Power, speed, agility, and heart; traces of Thoroughbred blood can be found in almost every top event horse. So, what happens when a horse with 100 percent blood, known as the full Thoroughbred, is taken up the levels of eventing? With a program built around exactly that, Meghan O’Donoghue knows a thing or two about how to produce a young Thoroughbred into a top event horse.
After a life on the track, it can become difficult to determine which off-the-track Thoroughbreds (OTTB) will excel in eventing. Therefore, the United States Eventing Association (USEA) tapped into O’Donoghue’s expertise on the Thoroughbred breed, specifically ones that come from the racetrack, and how these horses can succeed in the USEA Young Event Horse (YEH) Program.
The United States Eventing Association (USEA) Young Event Horse (YEH) Championships are four months away and there’s still plenty of time to earn qualifications to compete! With prestigious prizes at stake like the Holekamp/Turner Grant, young horses with upper-level eventing potential are sure to have the 2018 YEH Championships marked on their competition calendars.
The YEH East Coast Championships will be held Thursday-Friday, October 18-19 at Fair Hill International in Elkton, Maryland. The YEH West Coast Championships will move to a new location this year at the Fresno County Horse Park in Fresno, California on Sunday, October 21.
‘Age is nothing but a number’ and this phrase can resonate with eventers due to the factors that affect young horses. So, what common factors did Blackfoot Mystery, Truly Wiley, D.A. Duras, and Happenstance all have? Kelly Prather. Compassionate, patient, knowledgeable, and experienced, Prather is an eventing professional that anyone should not walk but run to when identifying a young event horse. The United States Eventing Association (USEA) had the opportunity to sit down with Prather to learn more about her program and how her success can be applied to the USEAs Young Event Horse (YEH) program.
Read below to find out how Prather has produced Olympic, four-star, and winning three-star event horses.
The Holekamp/Turner Grant is just a few months away from being awarded to the next U.S. Young Event Horse star to represent the United States at the 2018 FEI World Breeding Eventing Championships for Young Horses at Le Mondial du Lion d’Angers in France. In 2012, the USEA announced that this new grant would be aimed at supporting a pipeline of developing horses for the U.S. Eventing Team.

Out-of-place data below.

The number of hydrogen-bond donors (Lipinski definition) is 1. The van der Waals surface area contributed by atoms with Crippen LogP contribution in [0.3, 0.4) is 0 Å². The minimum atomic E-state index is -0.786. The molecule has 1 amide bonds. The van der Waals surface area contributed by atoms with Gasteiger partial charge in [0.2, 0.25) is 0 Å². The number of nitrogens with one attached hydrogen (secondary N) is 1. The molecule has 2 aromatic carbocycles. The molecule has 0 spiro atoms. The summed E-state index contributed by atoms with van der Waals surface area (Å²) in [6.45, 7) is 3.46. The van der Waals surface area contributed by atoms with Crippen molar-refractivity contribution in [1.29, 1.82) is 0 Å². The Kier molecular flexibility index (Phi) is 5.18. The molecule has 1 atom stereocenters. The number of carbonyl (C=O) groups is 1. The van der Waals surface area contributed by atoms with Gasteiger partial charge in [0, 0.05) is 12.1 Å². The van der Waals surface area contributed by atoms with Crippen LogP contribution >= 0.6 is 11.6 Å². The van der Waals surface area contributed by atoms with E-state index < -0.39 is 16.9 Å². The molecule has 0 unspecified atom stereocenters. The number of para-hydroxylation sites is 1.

“The gallop, the jump, and the blood” are three components Phyllis Dawson looks for when she intends to breed an upper level event horse. Dawson has a long list of eventing achievements and one of them includes the success of her breeding program out of her own farm, Windchase. Dawson and her late stallion, Brandenburg’s Windstar, produced numerous top level event horses including Polaris (Brandenburg’s Windstar x North River Lady), Arthur (Brandenburg’s Windstar x Kelly), Polar Storm (Brandenburg’s Windstar x Ashley W), and Windchase Phoenix Star (Brandenburg’s Windstar x North River Lady). This article shares Dawson’s insider tips and is the second feature to go Behind the Breeder’s Brand.
“Extremely proud and honored to have been a part of it all!” are the feelings Phyllis Dawson felt when she watched her homebred, Polaris (Brandenburg’s Windstar x North River Lady) and Sara Gumbiner cross the finish flags at their first four-star event, the 2018 Land Rover Kentucky Three-Day Event.
Seven horses that graduated from the United States Eventing Association (USEA) Young Event Horse Program (YEH) showed off their top talent in the toughest event in North America: The Land Rover Kentucky Three-Day Event in Lexington, Kentucky held on April 25-29, 2018. To visit our preview article, please follow the link Foundation for a Four Star: Young Event Horse Graduates Entered at Kentucky. Read on below for details on the action-packed Kentucky weekend.
Sloppy knees, a weak hind end, all four legs going in different directions, clearing the jump with feet to spare, attention deficit disorder, and flat out confusion can be several unfavorable characteristics that young horses show when learning how to jump. Can you blame them? They’re just babies after all! However, they can blossom into three- or four-star event horses given the correct training, tools, and care. The United States Eventing Association’s (USEA) Young Event Horse (YEH) Program sets the framework for a young horse’s success and gives them the opportunity to blossom into that fierce event horse they’re destined to become.